Achievements in Medicine in the Last Century
The medical field is very important because it carries the future of health in the world and it therefore is in constant researches to make relevant achievements. There are two great developments that have taken place in this field over the last century which includes development of penicillin, and most recently, the development of leukemia vaccine. Penicillin was developed in 1928 by Alexander Fleming after he accidently discovered that it inhibited vegetation of bacteria and this was the beginning of the antibiotic. It is important to note that it has had to go many manipulations because it was quite unstable. On the other hand, the vaccine for leukemia has been developed purposely from normal cells so that they can act as a flag for the immune system to identify and destroy cancerous cells.
One thing that should be understood before into details about penicillin is that not all bacteria are bad even though some have a propensity to threaten the life of an individual. Some are needed by the body such as E. coli. At around the Second World War, there was interest into developing penicillin antibiotics and this has led from what was initially discovered by Fleming to other classifications with the same action but somehow different in their general structure which includes cephalosporins, erythoromycins, tetracyclines and aminoglucosides (Bud 5). It should be noted that the mechanism of action of the penicillin is via use of selective toxicology where they will attack the harmful bacteria but do not have an effect on the human cells (De la Bédoyère).
The vaccine for leukemia is one of the most important developments in the recent past that has great potential for saving the lives of the many people that die from the disease globally. The condition is cancerous where there is uncontrolled growth of cells in the bone marrow and the blood and therefore the body becomes accumulated with these cells that have a survival more than the normal cells in the body (Mitchell 2). It is important to note that most of the patients that are diagnosed with this condition die within five years of the diagnosis. The vaccine, developed by researchers at the kings’ college in London has involved the removal of cells from the bone marrow of the patient. The cells are then changed so that when they are reintroduced in the body, they act as a flag to warn the immune system of cancerous cells, and therefore the body can fight the disease. It should be noted that research on the vaccine for this disease has been ongoing and this is what has been achieved so far (Mitchell 2). There are four types of leukemia, all of which will be vaccinated against using the same technique. These types includes acute myelogenous leukemia (AML), acute lymphocytic leukemia (ALL), chronic myelogenous leumemia (CML), and chronic lymphocytic leukemia (CLL). Some of them affect adults while some will be diagnosed early in life, even at infancy.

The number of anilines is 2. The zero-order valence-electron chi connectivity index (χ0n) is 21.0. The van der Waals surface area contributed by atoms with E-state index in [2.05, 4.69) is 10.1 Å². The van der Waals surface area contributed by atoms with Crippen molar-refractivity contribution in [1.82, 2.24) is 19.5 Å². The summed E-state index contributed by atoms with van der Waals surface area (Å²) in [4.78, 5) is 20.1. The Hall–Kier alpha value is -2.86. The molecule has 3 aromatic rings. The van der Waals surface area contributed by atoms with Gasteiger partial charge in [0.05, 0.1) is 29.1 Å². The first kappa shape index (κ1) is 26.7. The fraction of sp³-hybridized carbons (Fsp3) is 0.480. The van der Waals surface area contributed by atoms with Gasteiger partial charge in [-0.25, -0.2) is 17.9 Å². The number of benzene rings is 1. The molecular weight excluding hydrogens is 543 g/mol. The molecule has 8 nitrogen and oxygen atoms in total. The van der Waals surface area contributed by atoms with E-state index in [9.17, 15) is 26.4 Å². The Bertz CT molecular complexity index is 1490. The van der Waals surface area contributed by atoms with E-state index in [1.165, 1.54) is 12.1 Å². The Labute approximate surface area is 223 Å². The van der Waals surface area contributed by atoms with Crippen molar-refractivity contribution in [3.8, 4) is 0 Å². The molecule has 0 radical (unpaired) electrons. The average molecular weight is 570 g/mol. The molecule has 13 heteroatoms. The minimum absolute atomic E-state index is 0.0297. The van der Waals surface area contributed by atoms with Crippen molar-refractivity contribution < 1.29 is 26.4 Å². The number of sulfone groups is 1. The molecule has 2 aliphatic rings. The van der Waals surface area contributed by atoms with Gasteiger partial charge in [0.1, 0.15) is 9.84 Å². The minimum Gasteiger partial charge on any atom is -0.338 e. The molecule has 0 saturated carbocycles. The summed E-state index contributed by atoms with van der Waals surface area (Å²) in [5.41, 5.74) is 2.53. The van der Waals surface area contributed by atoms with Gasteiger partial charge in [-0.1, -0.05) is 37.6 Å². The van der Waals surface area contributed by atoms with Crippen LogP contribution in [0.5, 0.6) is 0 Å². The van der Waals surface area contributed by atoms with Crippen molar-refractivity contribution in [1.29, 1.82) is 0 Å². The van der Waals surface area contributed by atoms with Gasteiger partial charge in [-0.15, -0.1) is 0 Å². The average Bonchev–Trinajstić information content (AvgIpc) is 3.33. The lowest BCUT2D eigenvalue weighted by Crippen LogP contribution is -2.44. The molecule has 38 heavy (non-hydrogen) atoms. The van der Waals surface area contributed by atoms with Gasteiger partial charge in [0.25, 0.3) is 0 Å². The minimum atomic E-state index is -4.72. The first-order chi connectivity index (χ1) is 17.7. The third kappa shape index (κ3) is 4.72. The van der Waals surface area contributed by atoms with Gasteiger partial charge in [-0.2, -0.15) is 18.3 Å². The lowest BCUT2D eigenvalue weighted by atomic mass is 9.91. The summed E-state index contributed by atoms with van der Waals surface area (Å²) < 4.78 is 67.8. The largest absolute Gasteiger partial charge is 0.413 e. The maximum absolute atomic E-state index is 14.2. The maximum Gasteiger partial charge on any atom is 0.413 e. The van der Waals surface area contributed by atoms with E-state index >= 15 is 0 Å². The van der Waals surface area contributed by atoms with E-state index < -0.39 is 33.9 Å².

As has been shown by the two innovations in the world of medicine, some developments will be accidental while some will be purpose oriented. The most important thing is that they all need to go under certain transformations, either genetically or structurally with the aim of improving the functionality. For instance, the accidental discovery of penicilium moulds on the bread by Fleming changed the direction that the search for antibiotics was taking and even paved way for further research that facilitated the other types of penicillin. On the other hand, the vaccine for leukemia has been there for quite some time, which means that it has been purpose oriented. Research never ceases but continues in order to come up with the best solution.